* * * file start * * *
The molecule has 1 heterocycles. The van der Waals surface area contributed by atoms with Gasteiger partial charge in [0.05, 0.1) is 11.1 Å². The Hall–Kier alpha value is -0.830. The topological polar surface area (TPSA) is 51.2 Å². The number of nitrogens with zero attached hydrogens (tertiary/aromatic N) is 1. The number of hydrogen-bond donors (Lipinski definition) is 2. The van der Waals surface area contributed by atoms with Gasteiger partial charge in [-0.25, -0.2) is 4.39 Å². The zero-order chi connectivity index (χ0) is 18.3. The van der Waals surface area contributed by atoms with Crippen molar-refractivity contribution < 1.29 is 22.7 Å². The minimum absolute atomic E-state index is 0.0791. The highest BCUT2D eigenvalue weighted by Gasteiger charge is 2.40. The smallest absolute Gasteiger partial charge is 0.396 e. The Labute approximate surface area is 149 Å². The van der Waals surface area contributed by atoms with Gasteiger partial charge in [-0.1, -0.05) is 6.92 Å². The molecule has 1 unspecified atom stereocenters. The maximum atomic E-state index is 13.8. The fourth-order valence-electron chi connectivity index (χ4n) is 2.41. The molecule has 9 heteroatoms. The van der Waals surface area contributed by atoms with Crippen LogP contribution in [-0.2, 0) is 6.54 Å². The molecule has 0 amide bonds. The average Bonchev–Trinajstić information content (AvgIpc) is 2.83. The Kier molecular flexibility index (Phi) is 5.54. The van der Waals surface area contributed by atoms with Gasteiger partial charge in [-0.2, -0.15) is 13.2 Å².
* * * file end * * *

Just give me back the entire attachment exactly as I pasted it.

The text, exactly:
The molecule has 1 heterocycles. The van der Waals surface area contributed by atoms with Gasteiger partial charge in [0.05, 0.1) is 11.1 Å². The Hall–Kier alpha value is -0.830. The topological polar surface area (TPSA) is 51.2 Å². The number of nitrogens with zero attached hydrogens (tertiary/aromatic N) is 1. The number of hydrogen-bond donors (Lipinski definition) is 2. The van der Waals surface area contributed by atoms with Gasteiger partial charge in [-0.25, -0.2) is 4.39 Å². The zero-order chi connectivity index (χ0) is 18.3. The van der Waals surface area contributed by atoms with Crippen molar-refractivity contribution < 1.29 is 22.7 Å². The minimum absolute atomic E-state index is 0.0791. The highest BCUT2D eigenvalue weighted by Gasteiger charge is 2.40. The smallest absolute Gasteiger partial charge is 0.396 e. The Labute approximate surface area is 149 Å². The van der Waals surface area contributed by atoms with Gasteiger partial charge in [-0.1, -0.05) is 6.92 Å². The molecule has 1 unspecified atom stereocenters. The maximum atomic E-state index is 13.8. The fourth-order valence-electron chi connectivity index (χ4n) is 2.41. The molecule has 9 heteroatoms. The van der Waals surface area contributed by atoms with Crippen LogP contribution in [-0.2, 0) is 6.54 Å². The molecule has 0 amide bonds. The average Bonchev–Trinajstić information content (AvgIpc) is 2.83. The Kier molecular flexibility index (Phi) is 5.54. The van der Waals surface area contributed by atoms with Gasteiger partial charge in [-0.2, -0.15) is 13.2 Å².